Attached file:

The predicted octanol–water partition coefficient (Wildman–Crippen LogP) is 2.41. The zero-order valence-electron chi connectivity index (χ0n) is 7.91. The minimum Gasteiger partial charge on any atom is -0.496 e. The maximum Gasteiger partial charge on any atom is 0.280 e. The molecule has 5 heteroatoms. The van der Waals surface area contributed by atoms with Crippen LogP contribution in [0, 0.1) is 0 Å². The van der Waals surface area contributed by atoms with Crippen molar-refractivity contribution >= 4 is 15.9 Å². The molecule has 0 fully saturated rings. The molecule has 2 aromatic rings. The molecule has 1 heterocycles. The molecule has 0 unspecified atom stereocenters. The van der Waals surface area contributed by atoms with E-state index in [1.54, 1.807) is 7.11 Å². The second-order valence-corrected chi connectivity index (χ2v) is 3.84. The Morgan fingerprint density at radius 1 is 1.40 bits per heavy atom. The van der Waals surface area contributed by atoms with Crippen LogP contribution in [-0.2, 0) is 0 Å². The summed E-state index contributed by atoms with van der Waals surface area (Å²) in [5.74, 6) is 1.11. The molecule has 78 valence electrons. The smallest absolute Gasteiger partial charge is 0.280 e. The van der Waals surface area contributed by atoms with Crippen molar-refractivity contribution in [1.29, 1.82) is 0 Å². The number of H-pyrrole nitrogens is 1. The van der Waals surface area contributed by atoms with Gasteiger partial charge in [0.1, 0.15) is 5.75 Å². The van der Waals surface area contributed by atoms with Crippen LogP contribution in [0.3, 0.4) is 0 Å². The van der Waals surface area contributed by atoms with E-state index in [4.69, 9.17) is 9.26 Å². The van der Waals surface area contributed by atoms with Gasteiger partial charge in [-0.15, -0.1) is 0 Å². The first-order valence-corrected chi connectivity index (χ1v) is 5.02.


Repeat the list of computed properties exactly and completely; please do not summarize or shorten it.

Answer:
The predicted octanol–water partition coefficient (Wildman–Crippen LogP) is 2.41. The zero-order valence-electron chi connectivity index (χ0n) is 7.91. The minimum Gasteiger partial charge on any atom is -0.496 e. The maximum Gasteiger partial charge on any atom is 0.280 e. The molecule has 5 heteroatoms. The van der Waals surface area contributed by atoms with Crippen LogP contribution in [0, 0.1) is 0 Å². The van der Waals surface area contributed by atoms with Crippen molar-refractivity contribution >= 4 is 15.9 Å². The molecule has 0 fully saturated rings. The molecule has 2 aromatic rings. The molecule has 1 heterocycles. The molecule has 0 unspecified atom stereocenters. The van der Waals surface area contributed by atoms with E-state index in [1.54, 1.807) is 7.11 Å². The second-order valence-corrected chi connectivity index (χ2v) is 3.84. The Morgan fingerprint density at radius 1 is 1.40 bits per heavy atom. The van der Waals surface area contributed by atoms with Crippen LogP contribution in [-0.2, 0) is 0 Å². The summed E-state index contributed by atoms with van der Waals surface area (Å²) in [5.74, 6) is 1.11. The molecule has 78 valence electrons. The smallest absolute Gasteiger partial charge is 0.280 e. The van der Waals surface area contributed by atoms with Crippen molar-refractivity contribution in [1.29, 1.82) is 0 Å². The number of H-pyrrole nitrogens is 1. The van der Waals surface area contributed by atoms with Gasteiger partial charge in [0.1, 0.15) is 5.75 Å². The van der Waals surface area contributed by atoms with Crippen LogP contribution in [0.3, 0.4) is 0 Å². The van der Waals surface area contributed by atoms with E-state index in [4.69, 9.17) is 9.26 Å². The van der Waals surface area contributed by atoms with Gasteiger partial charge in [-0.15, -0.1) is 0 Å². The first-order valence-corrected chi connectivity index (χ1v) is 5.02.